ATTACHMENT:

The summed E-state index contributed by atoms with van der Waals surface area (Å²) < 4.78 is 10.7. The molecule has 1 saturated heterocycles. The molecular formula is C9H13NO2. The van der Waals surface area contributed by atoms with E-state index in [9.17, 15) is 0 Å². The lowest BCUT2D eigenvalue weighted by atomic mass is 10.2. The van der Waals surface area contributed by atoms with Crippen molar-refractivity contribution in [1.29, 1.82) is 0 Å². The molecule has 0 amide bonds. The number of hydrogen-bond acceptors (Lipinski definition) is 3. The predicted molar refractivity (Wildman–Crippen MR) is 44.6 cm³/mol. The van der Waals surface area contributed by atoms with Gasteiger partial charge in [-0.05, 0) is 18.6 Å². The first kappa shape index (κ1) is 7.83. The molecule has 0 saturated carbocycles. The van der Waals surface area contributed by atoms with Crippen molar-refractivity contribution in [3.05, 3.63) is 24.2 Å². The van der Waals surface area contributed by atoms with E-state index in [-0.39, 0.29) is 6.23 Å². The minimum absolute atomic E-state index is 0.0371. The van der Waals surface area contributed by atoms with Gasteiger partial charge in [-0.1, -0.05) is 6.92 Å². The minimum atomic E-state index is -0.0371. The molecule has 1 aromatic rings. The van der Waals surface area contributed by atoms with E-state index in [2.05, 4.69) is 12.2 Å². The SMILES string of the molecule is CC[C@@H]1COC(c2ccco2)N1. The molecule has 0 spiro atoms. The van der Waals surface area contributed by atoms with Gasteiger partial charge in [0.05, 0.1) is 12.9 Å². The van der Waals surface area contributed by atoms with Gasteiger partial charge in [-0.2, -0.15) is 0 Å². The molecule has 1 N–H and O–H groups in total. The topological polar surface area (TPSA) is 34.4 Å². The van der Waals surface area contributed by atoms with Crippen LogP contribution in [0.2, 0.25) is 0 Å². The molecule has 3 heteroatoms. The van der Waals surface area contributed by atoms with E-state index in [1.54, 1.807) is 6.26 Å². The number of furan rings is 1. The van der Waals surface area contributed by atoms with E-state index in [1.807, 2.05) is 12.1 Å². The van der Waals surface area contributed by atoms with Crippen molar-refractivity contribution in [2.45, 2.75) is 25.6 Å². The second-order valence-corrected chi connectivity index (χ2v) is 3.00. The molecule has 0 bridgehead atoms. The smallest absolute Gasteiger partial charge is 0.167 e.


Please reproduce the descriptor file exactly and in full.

The summed E-state index contributed by atoms with van der Waals surface area (Å²) < 4.78 is 10.7. The molecule has 1 saturated heterocycles. The molecular formula is C9H13NO2. The van der Waals surface area contributed by atoms with E-state index in [9.17, 15) is 0 Å². The lowest BCUT2D eigenvalue weighted by atomic mass is 10.2. The van der Waals surface area contributed by atoms with Crippen molar-refractivity contribution in [1.29, 1.82) is 0 Å². The molecule has 0 amide bonds. The number of hydrogen-bond acceptors (Lipinski definition) is 3. The predicted molar refractivity (Wildman–Crippen MR) is 44.6 cm³/mol. The van der Waals surface area contributed by atoms with Gasteiger partial charge in [-0.05, 0) is 18.6 Å². The first kappa shape index (κ1) is 7.83. The molecule has 0 saturated carbocycles. The van der Waals surface area contributed by atoms with Crippen molar-refractivity contribution in [3.05, 3.63) is 24.2 Å². The van der Waals surface area contributed by atoms with E-state index in [-0.39, 0.29) is 6.23 Å². The minimum absolute atomic E-state index is 0.0371. The van der Waals surface area contributed by atoms with Gasteiger partial charge in [-0.1, -0.05) is 6.92 Å². The minimum atomic E-state index is -0.0371. The molecule has 1 aromatic rings. The van der Waals surface area contributed by atoms with E-state index in [2.05, 4.69) is 12.2 Å². The SMILES string of the molecule is CC[C@@H]1COC(c2ccco2)N1. The molecule has 0 spiro atoms. The van der Waals surface area contributed by atoms with Gasteiger partial charge in [0.05, 0.1) is 12.9 Å². The van der Waals surface area contributed by atoms with Gasteiger partial charge in [-0.2, -0.15) is 0 Å². The molecule has 1 N–H and O–H groups in total. The topological polar surface area (TPSA) is 34.4 Å². The van der Waals surface area contributed by atoms with Crippen LogP contribution in [0.2, 0.25) is 0 Å². The molecule has 3 heteroatoms. The van der Waals surface area contributed by atoms with E-state index in [1.54, 1.807) is 6.26 Å². The number of furan rings is 1. The van der Waals surface area contributed by atoms with E-state index in [1.807, 2.05) is 12.1 Å². The van der Waals surface area contributed by atoms with Crippen molar-refractivity contribution in [2.45, 2.75) is 25.6 Å². The second-order valence-corrected chi connectivity index (χ2v) is 3.00. The molecule has 0 bridgehead atoms. The smallest absolute Gasteiger partial charge is 0.167 e.